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Margaret Sanger's Brownsville Clinic, 1916

Time Capsule-Historic Images and Recollections (Historic Events)


At this location in 1916, Margaret Sanger opened the Brownsville Clinic- the first birth control clinic in the United States. Sanger opened the clinic on October 16, 1916 and was operated secretly, with supporters using word-of-mouth to get the information of the clinic's existence to women who might be interested in the services Sanger provided. It was difficult to keep the clinic secret after many women who were interested in learning more about birth control flocked to the Brownsville clinic. Police raided the clinic shortly after its opening and arrested Sanger and others which resulted in the immediate closure of the clinic. However, Sanger was then released and reopened the clinic until the police forced the landowner to evict Sanger. Although it was only open for a few months, Sanger's clinic is historically significant as the first of its kind and a reflection of the growing interest among women about birth control. It also demonstrates the opposition that Sanger and other advocates of birth control would face.

Clinic exterior at 46 Amboy Street
Sanger, her sister Ethel Byrne and Yiddish interpreter Fania Mindell counseling clients.
Mothers with carriages stand outside the Brownsville Clinic, Brooklyn


In 1914, Margaret Sanger fled to England because she had nine chargers of violating Comstock Law. While in England, she met several people that helped her justify the use of birth control. She also met a psychologist whose theories helped Sanger expand her arguments for birth control; "arguing, for example, that a woman should be able to enjoy sexual relations without the worry of becoming pregnant (Margaret Sanger)." Once Sanger returned to the United States and her charges were dropped, she pursed her cause to educate others on birth control, and at this time, she started the Brownsville Clinic.

Sanger worried that women would not come to the clinic due to laws that prevented her from publicly spreading the word. In an interview, Sanger said “it was a crisp, bright morning on October 16, 1916, in Brooklyn, N.Y., that I opened the doors of the first birth-control clinic in the United States. I believed then, and do today, that this was an event of social significance in the lives of American womanhood. Three years before, as a professional nurse, I had gone with a doctor on a call in New York’s lower East Side. I had watched a frail mother die from a self-induced abortion. The doctor previously had refused to give her contraceptive information. The mother was one of a thousand such cases; in New York alone there were over 100,000 abortions a year. That night I knew I could not go on merely nursing, allowing mothers to suffer and die. . . . It was the beginning of my birth-control crusade (Grimaldi)." Women did come to the clinic when it opened, but it was shut down only 10 days after opening. The police used undercover cops to obtain enough information to raid the clinic. "She re-opened the Clinic on November 14 but was arrested again, this time charged with maintaining a public nuisance. She opened the Clinic once more on November 16, but police forced the landlord to evict Sanger and her staff, and the Clinic closed its doors a final time (Grimaldi)."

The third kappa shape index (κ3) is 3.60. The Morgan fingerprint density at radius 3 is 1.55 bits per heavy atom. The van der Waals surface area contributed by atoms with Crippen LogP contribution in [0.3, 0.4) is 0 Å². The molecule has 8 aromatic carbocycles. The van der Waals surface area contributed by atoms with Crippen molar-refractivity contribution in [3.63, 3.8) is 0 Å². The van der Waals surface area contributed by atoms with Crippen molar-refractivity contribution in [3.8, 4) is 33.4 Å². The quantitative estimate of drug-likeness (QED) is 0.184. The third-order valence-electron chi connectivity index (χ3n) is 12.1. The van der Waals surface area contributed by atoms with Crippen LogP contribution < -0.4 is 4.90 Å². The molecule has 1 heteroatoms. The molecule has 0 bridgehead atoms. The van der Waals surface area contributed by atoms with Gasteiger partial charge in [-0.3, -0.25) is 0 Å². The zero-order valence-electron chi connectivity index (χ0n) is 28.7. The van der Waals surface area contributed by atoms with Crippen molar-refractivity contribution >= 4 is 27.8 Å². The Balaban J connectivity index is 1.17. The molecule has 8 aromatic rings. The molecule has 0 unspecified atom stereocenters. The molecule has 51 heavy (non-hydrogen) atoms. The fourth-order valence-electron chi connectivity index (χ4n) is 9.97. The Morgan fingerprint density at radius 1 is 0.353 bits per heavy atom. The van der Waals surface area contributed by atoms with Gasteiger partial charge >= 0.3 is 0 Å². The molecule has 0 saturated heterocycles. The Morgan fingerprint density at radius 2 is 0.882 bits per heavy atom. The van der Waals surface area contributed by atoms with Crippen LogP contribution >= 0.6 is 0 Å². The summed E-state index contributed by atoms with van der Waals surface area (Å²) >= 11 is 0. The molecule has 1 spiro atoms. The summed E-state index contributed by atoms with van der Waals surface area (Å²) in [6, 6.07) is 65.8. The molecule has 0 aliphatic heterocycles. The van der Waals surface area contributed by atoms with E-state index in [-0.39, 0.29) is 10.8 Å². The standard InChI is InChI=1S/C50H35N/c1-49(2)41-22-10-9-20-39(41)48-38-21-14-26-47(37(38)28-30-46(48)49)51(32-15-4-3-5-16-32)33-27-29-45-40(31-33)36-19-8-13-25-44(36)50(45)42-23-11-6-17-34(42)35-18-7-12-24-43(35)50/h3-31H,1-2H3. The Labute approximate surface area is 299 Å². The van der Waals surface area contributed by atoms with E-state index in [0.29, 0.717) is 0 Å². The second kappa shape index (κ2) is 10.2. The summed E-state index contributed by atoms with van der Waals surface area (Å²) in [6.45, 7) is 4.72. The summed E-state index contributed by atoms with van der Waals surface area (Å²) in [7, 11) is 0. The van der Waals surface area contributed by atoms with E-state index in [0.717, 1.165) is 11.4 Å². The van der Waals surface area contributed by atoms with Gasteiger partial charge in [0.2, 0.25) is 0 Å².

After being shutdown for the last time, Sanger founded the American Birth Control League in 1921. Her mission with founding this league was to educate women on the prevention of pregnancy. She used lectures and writings to inform women.
In 1923, the first legal birth control clinic opened under Sanger and the league. It was known as the Clinical Research Bureau. The American Birth Control League eventually turned into Planned Parenthood. 


Grimaldi, Jill. "Sanger’s First Clinic." Margaret Sanger Papers Project. 2010. Accessed May 29, 2016.

 Grimaldi, Jill. "Margaret Sanger Papers Project." Margaret Sanger Papers Project. October 16, 2015. Accessed May 29, 2016.

"Margaret Sanger." Margaret Sanger. Accessed May 25, 2016.

46 Amboy St
Brownsville, NY 11212
Phone Number
  • Cultural History
  • Gender and Sexuality
  • Medicine and Mental Health
  • Women’s History
This location was created on 2016-05-29 by Christina Giles .   It was last updated on 2017-06-12 by Clio Admin .

This entry has been viewed 2229 times within the past year


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